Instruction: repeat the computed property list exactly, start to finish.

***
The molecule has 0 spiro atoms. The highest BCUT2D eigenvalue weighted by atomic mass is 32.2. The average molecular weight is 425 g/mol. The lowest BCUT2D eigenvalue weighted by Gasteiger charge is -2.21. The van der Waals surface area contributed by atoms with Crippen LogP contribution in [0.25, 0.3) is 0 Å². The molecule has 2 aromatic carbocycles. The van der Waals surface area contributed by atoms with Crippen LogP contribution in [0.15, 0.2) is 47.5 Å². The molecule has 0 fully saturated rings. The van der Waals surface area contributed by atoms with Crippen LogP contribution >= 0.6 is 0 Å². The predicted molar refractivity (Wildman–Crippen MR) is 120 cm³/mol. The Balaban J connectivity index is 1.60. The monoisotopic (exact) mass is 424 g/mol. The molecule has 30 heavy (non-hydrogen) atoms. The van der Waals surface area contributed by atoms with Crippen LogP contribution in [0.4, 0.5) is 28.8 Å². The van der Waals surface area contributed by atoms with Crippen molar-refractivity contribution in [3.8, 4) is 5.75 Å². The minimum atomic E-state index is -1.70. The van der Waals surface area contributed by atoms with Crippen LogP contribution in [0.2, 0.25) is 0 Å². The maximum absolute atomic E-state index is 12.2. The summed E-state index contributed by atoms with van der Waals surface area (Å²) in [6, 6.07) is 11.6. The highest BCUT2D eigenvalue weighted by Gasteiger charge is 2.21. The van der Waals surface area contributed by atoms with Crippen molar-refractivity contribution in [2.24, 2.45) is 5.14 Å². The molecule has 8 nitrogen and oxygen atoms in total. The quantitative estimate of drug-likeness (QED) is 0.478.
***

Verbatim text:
The molecule has 0 spiro atoms. The highest BCUT2D eigenvalue weighted by atomic mass is 32.2. The average molecular weight is 425 g/mol. The lowest BCUT2D eigenvalue weighted by Gasteiger charge is -2.21. The van der Waals surface area contributed by atoms with Crippen LogP contribution in [0.25, 0.3) is 0 Å². The molecule has 2 aromatic carbocycles. The van der Waals surface area contributed by atoms with Crippen LogP contribution in [0.15, 0.2) is 47.5 Å². The molecule has 0 fully saturated rings. The van der Waals surface area contributed by atoms with Crippen LogP contribution >= 0.6 is 0 Å². The predicted molar refractivity (Wildman–Crippen MR) is 120 cm³/mol. The Balaban J connectivity index is 1.60. The monoisotopic (exact) mass is 424 g/mol. The molecule has 30 heavy (non-hydrogen) atoms. The van der Waals surface area contributed by atoms with Crippen LogP contribution in [0.4, 0.5) is 28.8 Å². The van der Waals surface area contributed by atoms with Crippen molar-refractivity contribution in [3.8, 4) is 5.75 Å². The minimum atomic E-state index is -1.70. The van der Waals surface area contributed by atoms with Crippen LogP contribution in [0.2, 0.25) is 0 Å². The maximum absolute atomic E-state index is 12.2. The summed E-state index contributed by atoms with van der Waals surface area (Å²) in [6, 6.07) is 11.6. The highest BCUT2D eigenvalue weighted by Gasteiger charge is 2.21. The van der Waals surface area contributed by atoms with Crippen molar-refractivity contribution in [2.24, 2.45) is 5.14 Å². The molecule has 8 nitrogen and oxygen atoms in total. The quantitative estimate of drug-likeness (QED) is 0.478.